James Creedon
Photo by  Christopher Burns

Photo by Christopher Burns

The economic loss rule in Texas generally bars a plaintiff from recovering economic losses in a tort claim (as opposed to breach of contract) when those losses are the subject matter of a contract. Under Texas law, “[t]o avoid the unending reach of pure economic loss in a professional or commercial context, loss of use is only recoverable in tort when the loss is accompanied by a claim for either personal injury or damage to the property of the one claiming the [economic loss].” Goose Creek Consol. Indep. Sch. Dist. of Chambers & Harris Ctys., Texas v. Jarrar's Plumbing, Inc., 74 S.W.3d 486, 494 (Tex. App. 2002). But how much property damage is necessary to avoid application of the economic loss rule? Unfortunately, Texas courts have not directly addressed this question in quantifiable terms.

Goose Creek involved negligence claims raised by a third-party beneficiary to a construction contract against a plumbing subcontractor. The court held that “Goose Creek could assert a claim against [defendant] based on a breach of [defendant’s] duty to all persons to use reasonable care not to injure persons or property in the performance of the contract.” Id. The court found that “the invasion of sewage and sewer gas” into the building constituted “an injury to property. . . .” Id. at 495. This was enough to overcome application of the economic loss rule, which allowed the property owner to recover loss of use damages.

Another Texas court has noted the lack of “definition of property damage in the context of the economic-loss rule . . . .” City of Alton v. Sharyland Water Supply Corp., 277 S.W.3d 132, 154 (Tex. App. 2009), aff'd in part, rev'd in part, 354 S.W.3d 407 (Tex. 2011). Because there was no clear definition, the Sharyland court went on to analyze the definition of property damage in other types of cases. The Sharyland case involved a claim that placement of sewer lines in the ground directly above clean water lines resulted in damage to the clean water provider. Under these facts, the appellate court found that because there was no evidence of physical damage to the clean water lines, and no evidence of contamination of water within them, the economic loss rule barred plaintiff’s claims. Id. at 154-155. However, the Texas Supreme Court took a different approach and overturned this aspect of the decision, ultimately holding that because the water provider was now required to encase or relocate its water lines to comply with applicable law, this amounted to “property damage” and thus the economic loss rule did not govern. Sharyland Water Supply Corp. v. City of Alton, 354 S.W.3d 407, 420 (Tex. 2011). Sharyland opens the door for claims lacking physical property damage but where some legal or regulatory duty is triggered to amount to “property damage” for the purpose of avoiding application of the economic loss rule.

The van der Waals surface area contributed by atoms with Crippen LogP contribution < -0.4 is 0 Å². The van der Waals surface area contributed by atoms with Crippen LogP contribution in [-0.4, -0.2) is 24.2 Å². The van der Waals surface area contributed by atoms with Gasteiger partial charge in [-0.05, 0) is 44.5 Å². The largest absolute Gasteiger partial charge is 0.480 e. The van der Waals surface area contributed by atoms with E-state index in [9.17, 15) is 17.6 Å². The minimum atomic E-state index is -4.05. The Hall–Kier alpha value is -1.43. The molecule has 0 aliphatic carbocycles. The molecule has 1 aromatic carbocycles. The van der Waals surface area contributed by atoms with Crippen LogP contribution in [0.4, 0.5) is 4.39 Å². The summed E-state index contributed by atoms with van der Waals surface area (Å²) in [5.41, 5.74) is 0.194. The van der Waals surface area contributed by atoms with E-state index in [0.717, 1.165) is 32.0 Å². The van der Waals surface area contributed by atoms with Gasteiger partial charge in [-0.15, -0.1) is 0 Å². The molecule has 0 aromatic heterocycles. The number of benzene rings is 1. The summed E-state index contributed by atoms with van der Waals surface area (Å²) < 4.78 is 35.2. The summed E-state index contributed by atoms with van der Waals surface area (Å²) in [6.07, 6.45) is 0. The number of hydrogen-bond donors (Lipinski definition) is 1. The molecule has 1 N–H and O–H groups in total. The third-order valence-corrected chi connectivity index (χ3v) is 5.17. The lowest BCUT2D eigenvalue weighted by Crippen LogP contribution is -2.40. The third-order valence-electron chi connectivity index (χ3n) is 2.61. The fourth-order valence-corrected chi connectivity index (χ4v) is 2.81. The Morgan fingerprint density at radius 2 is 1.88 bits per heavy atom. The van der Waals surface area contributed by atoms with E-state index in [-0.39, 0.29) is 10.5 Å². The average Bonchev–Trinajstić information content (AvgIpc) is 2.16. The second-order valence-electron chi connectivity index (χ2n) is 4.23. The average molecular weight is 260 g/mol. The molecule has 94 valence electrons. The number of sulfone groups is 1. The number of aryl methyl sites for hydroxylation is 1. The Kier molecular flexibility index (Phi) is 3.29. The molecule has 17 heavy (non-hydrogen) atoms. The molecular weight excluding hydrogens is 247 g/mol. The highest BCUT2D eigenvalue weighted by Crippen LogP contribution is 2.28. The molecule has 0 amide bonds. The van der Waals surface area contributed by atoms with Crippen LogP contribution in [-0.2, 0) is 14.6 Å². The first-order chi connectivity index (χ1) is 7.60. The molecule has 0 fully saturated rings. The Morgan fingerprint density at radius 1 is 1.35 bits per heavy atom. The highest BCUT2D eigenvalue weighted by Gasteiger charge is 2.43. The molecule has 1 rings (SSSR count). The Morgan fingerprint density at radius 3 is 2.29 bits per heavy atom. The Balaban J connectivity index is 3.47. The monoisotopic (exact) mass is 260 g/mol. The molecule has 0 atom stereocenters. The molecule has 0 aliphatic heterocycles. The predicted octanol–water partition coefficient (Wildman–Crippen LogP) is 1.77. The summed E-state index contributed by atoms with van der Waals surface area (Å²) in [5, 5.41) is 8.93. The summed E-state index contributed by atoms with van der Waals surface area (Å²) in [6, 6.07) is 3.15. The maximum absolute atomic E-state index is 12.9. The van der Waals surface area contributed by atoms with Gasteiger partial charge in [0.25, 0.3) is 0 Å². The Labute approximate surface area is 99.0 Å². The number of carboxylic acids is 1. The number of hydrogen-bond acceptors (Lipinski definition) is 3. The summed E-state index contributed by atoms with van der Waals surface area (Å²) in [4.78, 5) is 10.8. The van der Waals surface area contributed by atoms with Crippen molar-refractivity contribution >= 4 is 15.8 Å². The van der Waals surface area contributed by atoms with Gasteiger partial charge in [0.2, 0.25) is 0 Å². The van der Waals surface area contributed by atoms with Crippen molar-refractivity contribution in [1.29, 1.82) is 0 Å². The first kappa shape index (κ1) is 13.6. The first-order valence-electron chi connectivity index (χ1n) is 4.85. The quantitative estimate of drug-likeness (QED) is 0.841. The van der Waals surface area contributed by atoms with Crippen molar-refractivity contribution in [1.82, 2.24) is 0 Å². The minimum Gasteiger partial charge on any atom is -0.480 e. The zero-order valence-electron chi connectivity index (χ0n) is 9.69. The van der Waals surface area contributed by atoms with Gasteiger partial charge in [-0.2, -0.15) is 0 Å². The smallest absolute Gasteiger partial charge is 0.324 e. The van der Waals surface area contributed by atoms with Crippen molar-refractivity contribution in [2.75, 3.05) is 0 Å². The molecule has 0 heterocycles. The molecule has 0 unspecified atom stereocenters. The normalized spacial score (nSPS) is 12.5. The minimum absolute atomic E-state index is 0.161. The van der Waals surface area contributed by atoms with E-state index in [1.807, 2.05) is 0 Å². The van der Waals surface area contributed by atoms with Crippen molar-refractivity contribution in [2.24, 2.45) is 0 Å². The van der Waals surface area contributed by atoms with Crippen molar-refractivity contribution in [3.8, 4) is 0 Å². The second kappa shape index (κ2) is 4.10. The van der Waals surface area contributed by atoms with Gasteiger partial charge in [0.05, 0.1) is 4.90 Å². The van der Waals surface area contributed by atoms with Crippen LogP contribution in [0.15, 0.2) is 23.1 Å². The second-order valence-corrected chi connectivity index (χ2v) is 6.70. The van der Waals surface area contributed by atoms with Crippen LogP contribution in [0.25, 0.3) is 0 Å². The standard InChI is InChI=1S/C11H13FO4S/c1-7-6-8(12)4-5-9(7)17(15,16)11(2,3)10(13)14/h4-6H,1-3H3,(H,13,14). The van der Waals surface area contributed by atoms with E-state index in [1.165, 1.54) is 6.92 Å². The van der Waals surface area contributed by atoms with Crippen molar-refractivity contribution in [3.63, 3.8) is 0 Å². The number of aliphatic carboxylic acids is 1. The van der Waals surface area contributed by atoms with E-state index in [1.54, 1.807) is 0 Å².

Some jurisdictions outside of Texas have held that de minimis property damage can occur and the economic loss rule will still apply. A Washington case involved an engine malfunction in a ship, after which the owner brought claims for lost profits, among other damages. Veeder v. NC Mach. Co., 720 F. Supp. 847, 851 (W.D. Wash. 1989). The court held that plaintiff’s claims amounted to only economic losses, despite allegations of property damage to a rug and other surfaces caused by oil spraying out of the engine. Id. at 853. Plaintiff’s failure to submit insurance claims for this alleged property damage supported the court’s finding that it was de minimisId.

In a Wisconsin case, pieces of frayed wires from a conveyor belt used at a food production facility fell into food products. Rich Prod. Corp. v. Kemutec, Inc., 66 F. Supp. 2d 937, 943 (E.D. Wis. 1999), aff'd, 241 F.3d 915 (7th Cir. 2001). The buyer of the food products was forced to issue a recall at a cost of $11 million. Id. at 951-952. The court considered these food products “other property” that was damaged by the defective conveyor belt wires. Id. at 970. The court then asked “how much ‘other property’ must be damaged in order to take a case outside the economic loss rule[?]” Id. In Rich Products, 29 pieces of wire found their way into more than six million cases of food products over a 12 month period. The court held this was not enough property damage to overcome the economic loss rule, noting that “this case is more about failed commercial expectations than it is about injuries to person or property.” Id. at 972. 

Because no Texas court has addressed this issue in a clear way, plaintiffs are left in a gray area of the law. Those plaintiffs suffering economic losses without any property damage or personal injury may be able to find additional sources of legal or regulatory duties as a basis of recovery — using separate causes of action to fill the gap. Defendants, for their part, may find success in arguments that the economic loss rule applies even when there has been actual property damage, stressing that the claimed damage is de minimis.

This area of law is developing, and surely we will see more applicable cases as the Texas economy continues to grow — new property inevitably brings new property damages, and hopefully more clarity to the economic loss rule.

For more information on this article and this topic, contact Mark Killingsworth.

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